A Highly Important and Outstanding Mughal Jade-hilted Horse-head Dagger (Khanjar)

Mughal, India, 1640-50
Nephrite jade and steel
40.5 x 11 x 2.5 cm; Hilt Height: 13.5 cm

The dagger hilt conveys the artisan’s mastery in craftsmanship as well as his keen understanding of the natural world, artistic traits that have come to define the decorative arts produced under the Mughals during the seventeenth century. Its virtuosity in execution strongly suggests that it was created by a master lapidarist in the imperial Mughal workshop, under the reign of Shah Jahan (r. 1628-1658). Like his father, Jahangir (r. 1605-1627), Shah Jahan was a great patron of the lapidary arts, and works that captured the details of the natural world with awe-inspiring realism. He demanded meticulous attention to detail and stylistic accuracy, which are not only demonstrated here, but also through other notable jade works produced under his rule, such as the famous gourd-shaped wine cup, also made of white nephrite, that is currently housed in the Victoria and Albert Museum in London.

Horses played a vital role in Mughal society. Their warfare practices, derived from their Central Asian ancestors, greatly relied on them; armies were primarily comprised of mounted archers and heavy calvary. The emperor Akbar (r. 1556-1605), even installed an administrative system for ranking nobles and officers called mansbadar, that was partly determined by the number of cavalry and horses one had under him. Due to their importance, horses were treated with the utmost care. At imperial stables, horses were given rich diets and had a team of attendants for their care and maintenance, which included the esteemed position of the atbegi, the master of the horse.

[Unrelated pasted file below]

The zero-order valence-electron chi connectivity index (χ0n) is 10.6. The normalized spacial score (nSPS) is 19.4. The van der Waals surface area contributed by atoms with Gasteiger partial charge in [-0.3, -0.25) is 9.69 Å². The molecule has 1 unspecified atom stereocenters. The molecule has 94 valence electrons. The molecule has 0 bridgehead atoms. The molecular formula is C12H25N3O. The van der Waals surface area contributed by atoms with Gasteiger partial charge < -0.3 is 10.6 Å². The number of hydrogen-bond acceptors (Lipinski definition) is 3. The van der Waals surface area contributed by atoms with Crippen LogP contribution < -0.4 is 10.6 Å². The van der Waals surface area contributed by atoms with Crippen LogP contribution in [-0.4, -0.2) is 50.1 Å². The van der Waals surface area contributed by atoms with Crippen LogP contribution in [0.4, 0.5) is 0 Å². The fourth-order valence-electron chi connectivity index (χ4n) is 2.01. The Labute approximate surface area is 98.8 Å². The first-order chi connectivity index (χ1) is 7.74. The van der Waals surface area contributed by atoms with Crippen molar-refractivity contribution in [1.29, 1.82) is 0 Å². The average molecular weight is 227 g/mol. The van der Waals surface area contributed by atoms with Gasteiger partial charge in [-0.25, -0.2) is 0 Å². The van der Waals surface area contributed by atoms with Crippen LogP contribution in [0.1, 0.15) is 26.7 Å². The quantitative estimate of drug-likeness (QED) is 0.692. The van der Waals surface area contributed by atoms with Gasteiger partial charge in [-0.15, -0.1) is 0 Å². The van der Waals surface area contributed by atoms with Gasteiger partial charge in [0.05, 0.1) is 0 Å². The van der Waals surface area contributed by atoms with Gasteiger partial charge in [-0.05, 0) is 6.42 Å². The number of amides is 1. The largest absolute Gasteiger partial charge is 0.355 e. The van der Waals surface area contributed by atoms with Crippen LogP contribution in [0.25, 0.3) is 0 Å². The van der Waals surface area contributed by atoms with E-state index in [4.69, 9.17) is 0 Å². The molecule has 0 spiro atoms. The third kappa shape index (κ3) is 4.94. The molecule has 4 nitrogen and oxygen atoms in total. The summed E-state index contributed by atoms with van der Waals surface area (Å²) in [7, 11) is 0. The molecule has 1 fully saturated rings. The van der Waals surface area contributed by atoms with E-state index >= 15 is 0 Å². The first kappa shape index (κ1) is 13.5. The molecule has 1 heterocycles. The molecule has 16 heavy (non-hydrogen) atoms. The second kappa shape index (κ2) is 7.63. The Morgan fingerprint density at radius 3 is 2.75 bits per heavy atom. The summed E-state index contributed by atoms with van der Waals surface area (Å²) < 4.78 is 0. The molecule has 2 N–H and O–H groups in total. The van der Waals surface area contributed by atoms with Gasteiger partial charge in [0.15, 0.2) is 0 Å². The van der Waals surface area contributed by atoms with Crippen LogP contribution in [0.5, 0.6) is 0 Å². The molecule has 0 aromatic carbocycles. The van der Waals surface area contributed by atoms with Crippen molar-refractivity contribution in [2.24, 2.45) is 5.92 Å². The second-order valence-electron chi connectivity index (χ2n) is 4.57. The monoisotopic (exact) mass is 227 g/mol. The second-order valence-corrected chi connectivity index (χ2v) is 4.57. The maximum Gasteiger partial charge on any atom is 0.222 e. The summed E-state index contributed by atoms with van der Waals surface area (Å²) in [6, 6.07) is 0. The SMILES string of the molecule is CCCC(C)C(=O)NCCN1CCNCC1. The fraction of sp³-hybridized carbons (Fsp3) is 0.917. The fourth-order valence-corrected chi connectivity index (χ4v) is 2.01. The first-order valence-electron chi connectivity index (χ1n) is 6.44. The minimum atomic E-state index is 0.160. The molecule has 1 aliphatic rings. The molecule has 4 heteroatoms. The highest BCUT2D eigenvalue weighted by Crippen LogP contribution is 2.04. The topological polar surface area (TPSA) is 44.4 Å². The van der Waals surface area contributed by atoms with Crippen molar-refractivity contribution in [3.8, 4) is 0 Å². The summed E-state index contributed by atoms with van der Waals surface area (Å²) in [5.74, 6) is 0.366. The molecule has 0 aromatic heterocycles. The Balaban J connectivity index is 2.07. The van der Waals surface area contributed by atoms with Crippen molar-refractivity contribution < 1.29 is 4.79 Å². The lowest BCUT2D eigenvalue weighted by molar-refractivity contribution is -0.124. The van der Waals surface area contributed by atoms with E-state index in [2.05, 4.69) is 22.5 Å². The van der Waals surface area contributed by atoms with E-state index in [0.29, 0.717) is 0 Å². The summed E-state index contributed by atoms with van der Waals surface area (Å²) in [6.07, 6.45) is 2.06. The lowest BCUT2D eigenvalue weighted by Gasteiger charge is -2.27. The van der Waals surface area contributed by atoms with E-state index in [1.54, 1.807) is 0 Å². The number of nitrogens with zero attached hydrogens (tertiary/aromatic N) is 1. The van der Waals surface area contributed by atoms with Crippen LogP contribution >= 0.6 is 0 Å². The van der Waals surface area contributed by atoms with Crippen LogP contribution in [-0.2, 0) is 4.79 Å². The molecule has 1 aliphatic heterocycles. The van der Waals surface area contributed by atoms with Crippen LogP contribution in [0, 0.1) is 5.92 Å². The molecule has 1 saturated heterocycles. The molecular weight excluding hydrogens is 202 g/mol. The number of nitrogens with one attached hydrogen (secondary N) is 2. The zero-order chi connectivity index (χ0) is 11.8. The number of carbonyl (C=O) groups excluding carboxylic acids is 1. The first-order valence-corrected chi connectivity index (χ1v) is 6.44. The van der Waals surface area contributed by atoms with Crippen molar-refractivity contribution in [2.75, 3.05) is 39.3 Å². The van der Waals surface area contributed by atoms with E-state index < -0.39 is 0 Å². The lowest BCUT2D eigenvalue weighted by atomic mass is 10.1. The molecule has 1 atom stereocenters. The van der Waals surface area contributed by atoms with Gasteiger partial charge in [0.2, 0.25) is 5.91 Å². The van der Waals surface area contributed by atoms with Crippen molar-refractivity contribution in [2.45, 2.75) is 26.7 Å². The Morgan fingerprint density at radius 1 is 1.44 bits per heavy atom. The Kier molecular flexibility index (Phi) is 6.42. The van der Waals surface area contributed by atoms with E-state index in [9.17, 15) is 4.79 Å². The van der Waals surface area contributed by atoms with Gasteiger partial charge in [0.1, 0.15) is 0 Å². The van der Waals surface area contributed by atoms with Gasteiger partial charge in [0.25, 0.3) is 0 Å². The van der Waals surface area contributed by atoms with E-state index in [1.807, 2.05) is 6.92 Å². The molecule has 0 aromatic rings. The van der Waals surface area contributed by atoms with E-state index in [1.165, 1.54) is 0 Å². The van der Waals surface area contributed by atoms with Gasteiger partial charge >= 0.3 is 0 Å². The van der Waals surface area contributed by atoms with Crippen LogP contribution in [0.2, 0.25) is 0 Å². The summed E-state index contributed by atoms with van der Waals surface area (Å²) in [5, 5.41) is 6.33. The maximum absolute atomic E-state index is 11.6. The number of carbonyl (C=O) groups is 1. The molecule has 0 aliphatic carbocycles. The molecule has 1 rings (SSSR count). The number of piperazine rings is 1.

Rachel Parekh


This exquisite 17th century jade-hilted dagger, or khanjar, from the Mughal empire is a masterpiece of the lapidary arts and rendered in the most extraordinary detail in the form of a horse’s head. The pommel, beautifully rendered in equine form, is carved from a light coloured nephrite-jade known as mutton-fat nephrite and its translucence is marked by pale yellow and white inclusions, which the artist used to represent the mottled variations in the coat of the animal and elevates the naturalism within the form.

The horse’s head is an artistic tour de force that likely portrays an Arabian stallion, which was generally regarded as the superior breed by the Mughals and, therefore, befitting the supreme status of its powerful owner. Functioning as the hilt of the dagger, the elongated neck of the horse descends in graceful curvature; at the front, a series of three sequential bowing lines create the finger rests. Below, the quillon block is intricately carved with upward sweeping leaves that terminate in curls on either side, with an arrangement of acanthus leaves and a lotus head sprouting from the centre. The steel blade has a slight re-curve and is ridged and double-edged.